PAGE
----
Despite the continuing threat of COVID-19 and its economic impact, the Canadian housing market’s strength has rapidly exceeded its pre-pandemic levels, according to a new analysis by the Canada Mortgage and Housing Corporation.
Some of the most important factors behind the activity were consumer driven, CMHC said. Pent-up demand that built up during the Q2 lockdowns, especially among higher-income professionals who adjusted relatively quickly to the new normal of remote work, played a crucial role in this development.
“As restrictions were lifted, this delayed demand accounted for a large share of the increase in third-quarter sales,” CMHC said. “By the end of the third quarter of 2020, home sales, average prices and new housing starts had recovered … despite the pandemic continuing and the associated risks to economic recovery.”
Another factor was the significant reduction in consumer spending, which pushed the national household savings rate to historic highs. Average household income experienced a considerable boost from federal financial aid programs as well.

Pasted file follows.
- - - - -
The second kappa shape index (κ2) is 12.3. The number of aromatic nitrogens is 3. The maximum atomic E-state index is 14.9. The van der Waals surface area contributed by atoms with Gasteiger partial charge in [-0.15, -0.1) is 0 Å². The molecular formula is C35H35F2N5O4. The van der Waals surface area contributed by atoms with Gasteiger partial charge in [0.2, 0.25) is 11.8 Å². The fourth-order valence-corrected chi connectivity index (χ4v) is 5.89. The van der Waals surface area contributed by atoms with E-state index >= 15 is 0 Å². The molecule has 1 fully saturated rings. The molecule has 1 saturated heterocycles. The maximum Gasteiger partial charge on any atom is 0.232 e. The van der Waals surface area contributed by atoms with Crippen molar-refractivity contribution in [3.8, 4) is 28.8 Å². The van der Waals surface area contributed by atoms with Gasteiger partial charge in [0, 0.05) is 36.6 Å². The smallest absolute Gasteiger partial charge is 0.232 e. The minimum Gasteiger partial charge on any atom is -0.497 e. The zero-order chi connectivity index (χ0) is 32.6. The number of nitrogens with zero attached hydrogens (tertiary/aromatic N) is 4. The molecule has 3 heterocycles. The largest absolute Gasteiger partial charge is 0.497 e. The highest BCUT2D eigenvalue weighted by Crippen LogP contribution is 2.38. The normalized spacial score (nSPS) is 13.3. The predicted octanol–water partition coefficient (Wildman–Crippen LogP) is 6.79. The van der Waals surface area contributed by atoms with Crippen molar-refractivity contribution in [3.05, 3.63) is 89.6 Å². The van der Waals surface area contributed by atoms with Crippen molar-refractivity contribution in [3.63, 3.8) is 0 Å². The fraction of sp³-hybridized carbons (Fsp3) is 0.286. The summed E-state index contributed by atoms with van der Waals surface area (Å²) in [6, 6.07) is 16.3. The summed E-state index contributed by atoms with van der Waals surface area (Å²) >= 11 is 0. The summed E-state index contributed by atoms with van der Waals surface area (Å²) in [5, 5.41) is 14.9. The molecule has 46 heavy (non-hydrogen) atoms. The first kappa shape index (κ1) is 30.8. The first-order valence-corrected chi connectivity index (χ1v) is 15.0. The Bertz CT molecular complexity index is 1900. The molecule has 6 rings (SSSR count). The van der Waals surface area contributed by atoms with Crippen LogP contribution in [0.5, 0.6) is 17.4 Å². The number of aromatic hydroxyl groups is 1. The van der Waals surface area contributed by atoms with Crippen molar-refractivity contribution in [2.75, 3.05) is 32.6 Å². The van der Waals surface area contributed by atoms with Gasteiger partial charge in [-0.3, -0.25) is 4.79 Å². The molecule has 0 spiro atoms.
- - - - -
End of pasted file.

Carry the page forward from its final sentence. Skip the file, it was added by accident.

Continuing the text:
“Combined with the expectation on the part of households that mortgage rates would remain low for the duration of the pandemic, higher savings appear to have encouraged some households to fund home purchases,” CMHC said.
This led to total sales far outpacing total new listings as the existing home market recovered, supporting overall price growth. Mortgage deferrals, while helping homeowners keep their properties, may have contributed to the supply crunch.
“The mortgage deferral program may have delayed the imperative to sell housing in cases where households were not able to service their mortgage, which held listings down,” CMHC noted.
While these dynamics have kept the market somewhat stable for the most part, the housing sector is still at the mercy of COVID-19.
“A full and sustained recovery in economic and employment conditions remains dependent on the uncertain path of the pandemic,” CMHC warned. “The elevated level of housing demand and price growth observed in most centres in the third quarter of 2020, in turn, continues to face downside risks that are dependent on the progress of the pandemic.”